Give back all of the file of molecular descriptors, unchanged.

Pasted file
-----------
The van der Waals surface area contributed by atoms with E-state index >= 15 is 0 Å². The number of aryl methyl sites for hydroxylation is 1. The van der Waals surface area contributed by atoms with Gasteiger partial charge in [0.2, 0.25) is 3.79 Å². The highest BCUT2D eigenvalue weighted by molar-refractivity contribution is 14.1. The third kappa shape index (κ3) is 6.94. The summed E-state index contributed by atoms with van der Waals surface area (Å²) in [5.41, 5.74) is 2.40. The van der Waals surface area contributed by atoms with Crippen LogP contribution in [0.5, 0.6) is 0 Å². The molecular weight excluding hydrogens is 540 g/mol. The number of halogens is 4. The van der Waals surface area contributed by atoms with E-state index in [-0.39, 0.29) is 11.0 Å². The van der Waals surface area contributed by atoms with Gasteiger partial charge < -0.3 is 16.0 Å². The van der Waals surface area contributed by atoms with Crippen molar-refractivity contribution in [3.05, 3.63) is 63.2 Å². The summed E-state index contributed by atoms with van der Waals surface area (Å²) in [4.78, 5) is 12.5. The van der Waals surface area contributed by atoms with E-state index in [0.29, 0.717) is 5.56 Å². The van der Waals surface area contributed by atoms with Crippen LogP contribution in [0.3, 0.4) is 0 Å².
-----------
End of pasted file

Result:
The van der Waals surface area contributed by atoms with E-state index >= 15 is 0 Å². The number of aryl methyl sites for hydroxylation is 1. The van der Waals surface area contributed by atoms with Gasteiger partial charge in [0.2, 0.25) is 3.79 Å². The highest BCUT2D eigenvalue weighted by molar-refractivity contribution is 14.1. The third kappa shape index (κ3) is 6.94. The summed E-state index contributed by atoms with van der Waals surface area (Å²) in [5.41, 5.74) is 2.40. The van der Waals surface area contributed by atoms with Crippen LogP contribution in [0.5, 0.6) is 0 Å². The molecular weight excluding hydrogens is 540 g/mol. The number of halogens is 4. The van der Waals surface area contributed by atoms with E-state index in [-0.39, 0.29) is 11.0 Å². The van der Waals surface area contributed by atoms with Gasteiger partial charge < -0.3 is 16.0 Å². The van der Waals surface area contributed by atoms with Crippen molar-refractivity contribution in [3.05, 3.63) is 63.2 Å². The summed E-state index contributed by atoms with van der Waals surface area (Å²) in [4.78, 5) is 12.5. The van der Waals surface area contributed by atoms with E-state index in [0.29, 0.717) is 5.56 Å². The van der Waals surface area contributed by atoms with Crippen LogP contribution in [0.3, 0.4) is 0 Å².